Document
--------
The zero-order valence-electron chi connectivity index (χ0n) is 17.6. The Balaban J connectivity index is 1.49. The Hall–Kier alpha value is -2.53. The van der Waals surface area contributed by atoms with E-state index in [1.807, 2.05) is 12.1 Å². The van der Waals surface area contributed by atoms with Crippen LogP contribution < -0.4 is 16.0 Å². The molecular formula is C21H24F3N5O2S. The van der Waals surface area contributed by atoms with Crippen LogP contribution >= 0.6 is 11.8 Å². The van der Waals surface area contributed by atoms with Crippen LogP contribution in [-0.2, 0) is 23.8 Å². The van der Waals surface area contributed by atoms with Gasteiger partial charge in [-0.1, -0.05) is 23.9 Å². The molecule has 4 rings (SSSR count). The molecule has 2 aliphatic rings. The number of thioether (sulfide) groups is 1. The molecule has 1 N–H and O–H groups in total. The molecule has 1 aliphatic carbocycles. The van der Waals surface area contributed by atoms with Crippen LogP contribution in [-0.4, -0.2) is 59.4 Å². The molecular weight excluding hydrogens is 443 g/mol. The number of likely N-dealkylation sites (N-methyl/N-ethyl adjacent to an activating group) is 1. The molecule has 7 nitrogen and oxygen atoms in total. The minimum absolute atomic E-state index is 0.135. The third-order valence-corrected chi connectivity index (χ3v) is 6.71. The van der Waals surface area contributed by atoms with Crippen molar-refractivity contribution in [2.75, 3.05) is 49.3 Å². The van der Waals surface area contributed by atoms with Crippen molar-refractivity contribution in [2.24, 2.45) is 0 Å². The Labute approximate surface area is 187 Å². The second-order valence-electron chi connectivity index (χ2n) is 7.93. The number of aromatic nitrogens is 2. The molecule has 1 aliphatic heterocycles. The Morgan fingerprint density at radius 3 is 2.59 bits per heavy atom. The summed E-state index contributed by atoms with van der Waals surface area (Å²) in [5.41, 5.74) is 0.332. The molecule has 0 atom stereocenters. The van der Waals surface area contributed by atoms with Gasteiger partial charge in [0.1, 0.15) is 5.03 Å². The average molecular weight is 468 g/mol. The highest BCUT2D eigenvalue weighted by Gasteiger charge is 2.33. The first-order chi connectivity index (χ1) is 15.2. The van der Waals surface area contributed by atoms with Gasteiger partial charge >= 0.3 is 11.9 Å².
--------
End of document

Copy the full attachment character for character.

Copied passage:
The zero-order valence-electron chi connectivity index (χ0n) is 17.6. The Balaban J connectivity index is 1.49. The Hall–Kier alpha value is -2.53. The van der Waals surface area contributed by atoms with E-state index in [1.807, 2.05) is 12.1 Å². The van der Waals surface area contributed by atoms with Crippen LogP contribution < -0.4 is 16.0 Å². The molecular formula is C21H24F3N5O2S. The van der Waals surface area contributed by atoms with Crippen LogP contribution >= 0.6 is 11.8 Å². The van der Waals surface area contributed by atoms with Crippen LogP contribution in [-0.2, 0) is 23.8 Å². The van der Waals surface area contributed by atoms with Gasteiger partial charge in [-0.1, -0.05) is 23.9 Å². The molecule has 4 rings (SSSR count). The molecule has 2 aliphatic rings. The number of thioether (sulfide) groups is 1. The molecule has 1 N–H and O–H groups in total. The molecule has 1 aliphatic carbocycles. The van der Waals surface area contributed by atoms with Crippen LogP contribution in [-0.4, -0.2) is 59.4 Å². The molecular weight excluding hydrogens is 443 g/mol. The number of likely N-dealkylation sites (N-methyl/N-ethyl adjacent to an activating group) is 1. The molecule has 7 nitrogen and oxygen atoms in total. The minimum absolute atomic E-state index is 0.135. The third-order valence-corrected chi connectivity index (χ3v) is 6.71. The van der Waals surface area contributed by atoms with Crippen molar-refractivity contribution in [2.75, 3.05) is 49.3 Å². The van der Waals surface area contributed by atoms with Crippen molar-refractivity contribution in [2.24, 2.45) is 0 Å². The Labute approximate surface area is 187 Å². The second-order valence-electron chi connectivity index (χ2n) is 7.93. The number of aromatic nitrogens is 2. The molecule has 1 aliphatic heterocycles. The Morgan fingerprint density at radius 3 is 2.59 bits per heavy atom. The summed E-state index contributed by atoms with van der Waals surface area (Å²) in [5.41, 5.74) is 0.332. The molecule has 0 atom stereocenters. The van der Waals surface area contributed by atoms with Gasteiger partial charge in [0.1, 0.15) is 5.03 Å². The average molecular weight is 468 g/mol. The highest BCUT2D eigenvalue weighted by Gasteiger charge is 2.33. The first-order chi connectivity index (χ1) is 15.2. The van der Waals surface area contributed by atoms with Gasteiger partial charge >= 0.3 is 11.9 Å².